The Master of Illusion; Deca-dence Episodes 1-2

The audience knows the truth: the world is simple. It’s miserable, solid all the way through. But if you could fool them, even for a second, then you can make them wonder, and then you… then you got to see something really special. You really don’t know? It was… it was the look on their faces.

The Prestige

A flip of the coin. A body levitating in the air. Procuring a card from the sleeve. For decades, magic tricks have consistently impressed us, allowing us to suspend our disbelief for a glimmer of a second, and making us reconsider the laws of how things work. There is no greater surprise than an effective illusion, and no greater disappointment than one that fails. It’s precisely why when shows utilize a magic trick – also known as bait and switch – that it’s either met with applause or scathing criticism. After all, unlike a magic show, a show has only so many tricks it can pull from its sleeve before the audience gets bored and can quite literally, exit the series.

Deca-dence‘s first two episodes is much like a wondrous magic trick; it deceives us, lures us into a genre of comfort, only to switch the gears and flip us into a different narrative completely. It’s nothing short of wondrous, and the way it does it is very clever, but it also serves a solemn purpose: the current affairs of the world are miserable, exhausting, and depressing. We all want something more to believe in. Maybe magic tricks are all we have to escape.

Deca-dence starts off with a quick dive into its setting, much like an RPG prologue chapter: we’re introduced to Deca-dence, a giant metal fortress that is a harbor for humans and non-humans alike, from the monsters named Gadoll. Our heroine, Natsume, has a shonen-like dream of becoming a fighter (Gear) for her people, but is physically hindered by having a prosthetic arm and thus is assigned to armor repairing (Tanker). However, her attempts to apply to this career fail as she’s rejected, and is instead sent to the lowest of the barracks, where she helps lone wolf Kaburagi clean the outside surface of the fortress.

Without the backdrop of the second episode, much of the first episode seems like genuine establishment of setting. It clearly grounds the main two characters, provides a tight but not overwhelming exposition dump, and even provides the audience with some exciting action. All of these motions signal to a comfortable action-fantasy genre, and as a result, we, as the audience, settle in quickly.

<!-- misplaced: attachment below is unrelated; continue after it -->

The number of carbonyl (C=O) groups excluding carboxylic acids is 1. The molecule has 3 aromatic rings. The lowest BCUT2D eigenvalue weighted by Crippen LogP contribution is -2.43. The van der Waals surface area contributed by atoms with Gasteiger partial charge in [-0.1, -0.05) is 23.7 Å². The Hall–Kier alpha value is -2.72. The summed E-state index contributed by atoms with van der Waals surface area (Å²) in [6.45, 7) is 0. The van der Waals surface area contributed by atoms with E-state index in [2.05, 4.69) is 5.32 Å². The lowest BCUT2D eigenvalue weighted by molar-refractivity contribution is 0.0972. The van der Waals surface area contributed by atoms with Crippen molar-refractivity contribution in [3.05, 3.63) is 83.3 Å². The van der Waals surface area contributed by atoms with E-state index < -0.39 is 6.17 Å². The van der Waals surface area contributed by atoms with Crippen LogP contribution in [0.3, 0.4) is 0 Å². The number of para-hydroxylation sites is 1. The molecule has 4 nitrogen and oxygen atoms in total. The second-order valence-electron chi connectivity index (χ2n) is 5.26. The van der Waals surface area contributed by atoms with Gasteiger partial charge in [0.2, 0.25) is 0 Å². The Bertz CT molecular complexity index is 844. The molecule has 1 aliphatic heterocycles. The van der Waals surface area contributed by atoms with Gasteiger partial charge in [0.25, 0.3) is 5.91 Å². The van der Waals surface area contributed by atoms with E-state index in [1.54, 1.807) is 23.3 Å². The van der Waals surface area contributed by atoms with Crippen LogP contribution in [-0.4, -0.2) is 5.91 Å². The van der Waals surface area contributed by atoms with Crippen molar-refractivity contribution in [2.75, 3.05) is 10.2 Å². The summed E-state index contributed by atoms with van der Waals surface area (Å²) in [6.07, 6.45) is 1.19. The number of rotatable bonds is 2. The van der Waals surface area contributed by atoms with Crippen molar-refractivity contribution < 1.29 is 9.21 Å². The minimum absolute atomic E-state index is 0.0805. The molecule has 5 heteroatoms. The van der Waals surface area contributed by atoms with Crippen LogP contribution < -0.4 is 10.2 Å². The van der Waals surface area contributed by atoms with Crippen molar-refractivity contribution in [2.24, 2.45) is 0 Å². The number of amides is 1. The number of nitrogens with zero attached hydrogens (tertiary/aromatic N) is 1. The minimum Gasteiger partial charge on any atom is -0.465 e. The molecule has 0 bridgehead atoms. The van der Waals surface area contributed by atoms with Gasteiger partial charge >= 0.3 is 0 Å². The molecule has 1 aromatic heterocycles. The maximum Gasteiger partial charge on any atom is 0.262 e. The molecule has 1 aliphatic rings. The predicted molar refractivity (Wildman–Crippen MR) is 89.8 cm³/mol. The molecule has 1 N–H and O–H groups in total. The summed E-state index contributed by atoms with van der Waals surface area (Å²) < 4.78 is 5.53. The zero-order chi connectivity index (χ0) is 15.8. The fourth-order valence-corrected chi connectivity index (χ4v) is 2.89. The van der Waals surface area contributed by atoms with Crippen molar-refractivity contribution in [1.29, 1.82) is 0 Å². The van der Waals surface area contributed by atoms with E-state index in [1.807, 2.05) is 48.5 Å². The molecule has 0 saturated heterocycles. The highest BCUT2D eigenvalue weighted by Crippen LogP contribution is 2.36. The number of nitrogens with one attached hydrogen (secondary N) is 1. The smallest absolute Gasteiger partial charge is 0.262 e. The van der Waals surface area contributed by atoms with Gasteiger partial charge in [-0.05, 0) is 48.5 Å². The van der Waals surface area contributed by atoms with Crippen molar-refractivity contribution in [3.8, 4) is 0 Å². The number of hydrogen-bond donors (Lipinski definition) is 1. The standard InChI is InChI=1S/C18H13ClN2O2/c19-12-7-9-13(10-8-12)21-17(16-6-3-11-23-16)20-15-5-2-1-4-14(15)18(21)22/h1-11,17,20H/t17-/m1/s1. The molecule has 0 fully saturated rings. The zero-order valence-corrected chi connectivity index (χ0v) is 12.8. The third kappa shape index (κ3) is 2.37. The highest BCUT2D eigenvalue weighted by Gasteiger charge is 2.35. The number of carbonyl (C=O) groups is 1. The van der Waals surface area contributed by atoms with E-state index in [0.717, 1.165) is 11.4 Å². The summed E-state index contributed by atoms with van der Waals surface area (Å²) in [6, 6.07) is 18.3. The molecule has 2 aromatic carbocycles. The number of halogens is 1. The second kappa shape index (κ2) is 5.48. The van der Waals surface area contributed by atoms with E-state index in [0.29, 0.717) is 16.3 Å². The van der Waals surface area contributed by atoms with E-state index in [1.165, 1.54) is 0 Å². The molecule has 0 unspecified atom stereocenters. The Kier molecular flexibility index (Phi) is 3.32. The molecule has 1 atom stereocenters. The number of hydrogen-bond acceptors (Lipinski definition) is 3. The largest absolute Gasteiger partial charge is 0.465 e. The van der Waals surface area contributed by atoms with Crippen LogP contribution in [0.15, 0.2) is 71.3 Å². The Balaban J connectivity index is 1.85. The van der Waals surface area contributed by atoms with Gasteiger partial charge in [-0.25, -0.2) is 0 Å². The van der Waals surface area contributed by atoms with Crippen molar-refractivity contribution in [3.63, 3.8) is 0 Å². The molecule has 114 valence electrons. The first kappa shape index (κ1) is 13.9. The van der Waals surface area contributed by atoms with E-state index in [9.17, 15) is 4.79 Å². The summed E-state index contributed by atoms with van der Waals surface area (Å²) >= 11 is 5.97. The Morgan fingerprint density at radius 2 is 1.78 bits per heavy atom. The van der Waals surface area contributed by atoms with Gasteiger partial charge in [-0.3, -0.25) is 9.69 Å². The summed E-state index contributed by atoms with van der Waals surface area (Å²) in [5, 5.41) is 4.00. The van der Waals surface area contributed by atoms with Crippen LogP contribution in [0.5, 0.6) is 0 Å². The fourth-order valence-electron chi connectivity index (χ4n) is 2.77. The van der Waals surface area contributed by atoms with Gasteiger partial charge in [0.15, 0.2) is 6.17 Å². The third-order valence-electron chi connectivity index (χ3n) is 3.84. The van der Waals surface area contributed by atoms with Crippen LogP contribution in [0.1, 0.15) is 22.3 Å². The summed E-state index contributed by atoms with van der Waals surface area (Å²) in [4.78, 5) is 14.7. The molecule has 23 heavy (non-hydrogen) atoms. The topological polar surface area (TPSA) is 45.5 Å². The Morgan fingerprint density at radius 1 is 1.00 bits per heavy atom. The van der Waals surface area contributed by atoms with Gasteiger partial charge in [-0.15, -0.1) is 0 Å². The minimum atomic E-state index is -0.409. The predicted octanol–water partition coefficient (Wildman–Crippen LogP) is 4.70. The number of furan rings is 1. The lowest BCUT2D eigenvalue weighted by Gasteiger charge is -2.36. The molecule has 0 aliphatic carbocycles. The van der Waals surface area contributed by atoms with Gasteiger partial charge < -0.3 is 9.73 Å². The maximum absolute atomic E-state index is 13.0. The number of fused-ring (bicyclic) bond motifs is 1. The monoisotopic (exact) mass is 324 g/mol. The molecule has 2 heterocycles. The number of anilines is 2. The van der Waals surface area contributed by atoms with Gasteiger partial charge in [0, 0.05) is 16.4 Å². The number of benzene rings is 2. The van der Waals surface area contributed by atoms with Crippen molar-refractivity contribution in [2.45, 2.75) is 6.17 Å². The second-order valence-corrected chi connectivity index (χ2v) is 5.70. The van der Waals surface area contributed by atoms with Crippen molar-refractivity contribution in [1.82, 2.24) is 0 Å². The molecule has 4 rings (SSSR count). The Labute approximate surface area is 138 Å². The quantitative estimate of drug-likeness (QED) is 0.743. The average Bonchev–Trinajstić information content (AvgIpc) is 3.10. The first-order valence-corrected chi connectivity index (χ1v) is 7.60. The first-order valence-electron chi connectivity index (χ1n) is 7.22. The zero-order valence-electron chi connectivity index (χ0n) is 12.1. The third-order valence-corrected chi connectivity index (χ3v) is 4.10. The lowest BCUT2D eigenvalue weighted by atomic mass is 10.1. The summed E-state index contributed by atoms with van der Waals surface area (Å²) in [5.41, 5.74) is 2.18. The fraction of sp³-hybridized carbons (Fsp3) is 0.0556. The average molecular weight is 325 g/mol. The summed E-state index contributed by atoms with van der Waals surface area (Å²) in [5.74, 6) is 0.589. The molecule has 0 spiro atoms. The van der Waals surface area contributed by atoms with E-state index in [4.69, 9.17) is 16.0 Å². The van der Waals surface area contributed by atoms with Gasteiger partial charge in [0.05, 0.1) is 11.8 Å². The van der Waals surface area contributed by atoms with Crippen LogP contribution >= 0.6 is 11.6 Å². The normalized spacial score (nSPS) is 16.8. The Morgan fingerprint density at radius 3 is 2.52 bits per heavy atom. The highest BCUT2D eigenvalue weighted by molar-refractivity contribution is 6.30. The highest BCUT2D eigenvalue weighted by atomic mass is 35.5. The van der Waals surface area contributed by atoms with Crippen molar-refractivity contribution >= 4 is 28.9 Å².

Deca-dence‘s first episode is tightly shot, weaving in “grinding” phases of development with quick cuts of Natsume and Kaburagi’s interactions. It expects us to fill in the gaps, having been acquainted with their base personalities and multitudes of stories that feature the same kind of protagonists and relationships.

This is important, and not just for the twist that appears in episode 2. Pilot episodes of any series are historically known to be the “attention grabber”; not on just an explanatory level, but as the hook for retaining an audience and determining whether a show is to succeed. Deca-dence‘s first episode must succeed on two narrative levels – hooking us as an audience engaged with this kind of action, but also of its own ambition; an ambition that we’re not exposed to until the second episode. (We’ll get to that later)

One of the clearest ways Deca-dence hooks its viewer is through immersion, or visual storytelling. Scale is something that’s often been used to really entrap the audience, emotionally and aesthetically. We’ve seen this before in works like Made in Abyss, and Deca-dence utilizes similar tools: a contrast in scale, and detailed background paintings to give life to the setting. The first episode is already chock full of information, so much of the setting, atmosphere, and details regarding the environment are often left to this technique. Ironically, these elements are very similar to how RPGs immerse us in their fantasy worlds. Environmental set pieces, lush backgrounds, swelling music, first POV action scenes; Deca-dence takes no time in making sure that this is a setting that the audience is able to feel enveloped by.

And what better than to familiarize the audience with the world and system than with a “starter” character, none other than the charming and naive Natsume? Not only is Natsume appealing in personality – she’s sassy, bold, fun, and gregarious – but she’s also lacking in skills and thus is the perfect underdog to introduce the world to us and root for in terms of her situation. Deca-dence realizes this, and it’s why so much of the first episode is about setting up her character, as someone to root for, but also as someone that shows the faults of the system she lives in.

This is important, because its these ties that lead to the second episode’s identity: performing the bait and switch and flip flopping much of those concepts we were introduced to in the first epiosde. It’s worth pointing out that these tricks don’t come out of nowhere, or appear as shock value: episode 1 creates a bread crumb trail of herrings and hints, and even lands on the cliffhanger of “what’s going on here, really?”

The most crucial and blatant switch that Deca-dence‘s second episode creates, is the fact that Deca-dence is not the world that its main protagonist fundamentally occupies. Deca-dence is rather, an entertainment system, not simulated or virtual, but as virtual as an MMO can get for its citizens – cyborgs, that “log in” to this real world, play as characters that fight against Gadoll, and rack up experience points to become better players. In reality, humans are an “endangered species” to interact with, and Deca-dence serves as much as a prison as a safe house to protect them from being wiped out. The world the cyborgs inhabit is run by a capitalistic entertainment system, implanting chips in humans, and secretly running tests to eliminate any “faulty” bugs that may endanger this system in the first place.